Look hard at the webbing. This can come from the lower level of the paint as well as the top.
    If it is "lacquer checking" from the lower levels that can not be wet sanded and then polished. You would end up wet sanding to the point of the paint being too thin.

    Here is a link on lacquer checking" or other similar type paints.
    Lacquer paint checking question (meguiarsonline.com)

    I would suggest trying the Mike Phillips method. It is not a cure, yet you may find it gives the best results (until a repaint).

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    Re: Paint correction on a older car.

    The swirls and scratches are from the car wash. I haven't ruled that out using #7 yet. The car looks great in the garage, but once the sun hits it I can see swirls and fine scratches. I'm going to try and heavier pad, lower speed, and then #7. Or should I try #7 first?

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    Re: Paint correction on a older car.


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    Registered Member BillyJack's Avatar
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    Re: Paint correction on a older car.

    Quote Originally Posted by Old Bear View Post
    By all means read and re-read the article. I've used the process numerous times, including my old El Camino, which I turned from faded pinkish burgundy paint to a cover car on the National El Camino Owner Association calendar. The M07 by itself has no abrasives, but when it's aggressively rubbed into old lacquer paints, it will remove oxidation, polish the exposed metallic particles in the paint and most importantly moisturize the aged paint to make any subsequent polishing more effective.
    A small bottle of M07 is about $15. Try a test spot, using Mike's process, then decide if you want to do any further paint correction.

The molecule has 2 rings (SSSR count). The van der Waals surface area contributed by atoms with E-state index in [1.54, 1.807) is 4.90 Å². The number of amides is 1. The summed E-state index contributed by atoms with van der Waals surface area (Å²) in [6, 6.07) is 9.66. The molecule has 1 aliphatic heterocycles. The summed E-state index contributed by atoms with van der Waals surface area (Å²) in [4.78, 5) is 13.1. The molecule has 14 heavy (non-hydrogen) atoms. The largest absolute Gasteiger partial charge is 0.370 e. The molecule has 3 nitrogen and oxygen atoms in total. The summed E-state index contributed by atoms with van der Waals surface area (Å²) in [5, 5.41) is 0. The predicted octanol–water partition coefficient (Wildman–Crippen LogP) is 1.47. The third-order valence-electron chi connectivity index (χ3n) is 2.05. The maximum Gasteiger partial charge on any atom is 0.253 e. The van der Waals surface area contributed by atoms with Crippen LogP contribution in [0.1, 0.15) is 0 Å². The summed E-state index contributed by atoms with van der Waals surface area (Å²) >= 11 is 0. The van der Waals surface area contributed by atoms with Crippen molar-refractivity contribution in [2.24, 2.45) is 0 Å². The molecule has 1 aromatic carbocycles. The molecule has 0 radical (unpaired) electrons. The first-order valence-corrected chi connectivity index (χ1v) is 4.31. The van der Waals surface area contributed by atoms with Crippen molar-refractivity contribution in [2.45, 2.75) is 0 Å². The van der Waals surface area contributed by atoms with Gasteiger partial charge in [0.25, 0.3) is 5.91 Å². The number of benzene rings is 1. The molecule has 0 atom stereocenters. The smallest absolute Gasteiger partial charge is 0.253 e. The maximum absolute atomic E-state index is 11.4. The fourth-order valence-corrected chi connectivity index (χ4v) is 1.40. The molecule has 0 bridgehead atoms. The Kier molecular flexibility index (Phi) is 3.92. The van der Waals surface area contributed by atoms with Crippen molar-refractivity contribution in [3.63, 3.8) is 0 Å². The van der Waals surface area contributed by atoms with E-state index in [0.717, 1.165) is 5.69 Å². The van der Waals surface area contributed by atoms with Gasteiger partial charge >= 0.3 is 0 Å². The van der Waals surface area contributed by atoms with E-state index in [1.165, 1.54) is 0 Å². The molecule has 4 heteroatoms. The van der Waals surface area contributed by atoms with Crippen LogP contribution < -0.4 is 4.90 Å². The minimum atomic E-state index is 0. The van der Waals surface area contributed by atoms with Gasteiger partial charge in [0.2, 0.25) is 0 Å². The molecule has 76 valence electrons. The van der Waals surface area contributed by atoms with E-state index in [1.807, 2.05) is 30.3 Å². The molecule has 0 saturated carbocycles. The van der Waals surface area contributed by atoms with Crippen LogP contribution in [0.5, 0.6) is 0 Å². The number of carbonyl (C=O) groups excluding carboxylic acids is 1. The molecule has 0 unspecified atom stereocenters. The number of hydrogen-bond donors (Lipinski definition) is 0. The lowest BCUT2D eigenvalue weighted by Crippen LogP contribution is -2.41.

Bill

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    Re: Paint correction on a older car.

    Are we sure it's a Lacquer paint? Are you sure it's single stage? Odds are it's basecoat / clearcoat and can be dealt with like any other 2 stage.
    Take a towel with your Ultimate Compound on it and rub the paint a bit, if the towel picks up color it's single stage. If not, it's basecoat / clearcoat.

    Either way you need to get more aggressive if you want to completely correct the paint. The first thing I would recommend is getting a Porter Cable, Griots, or other high quality DA that will have the power to correct. Second, start looking at more aggressive pads like microfiber, there are a couple different cutting levels of those.
    The Ultimate compound is good stuff, I use the M105 which is the same thing. Question though.....what did you use AFTER the Ultimate Compound? You may be seeing micro marring from the UC and orange pad?
    You need to work your way down in aggressiveness, usually Ultimate Polish does a great job as a second step though sometimes it will take couple passes. Take your time, it's cool that the car has original paint and it adds to the value.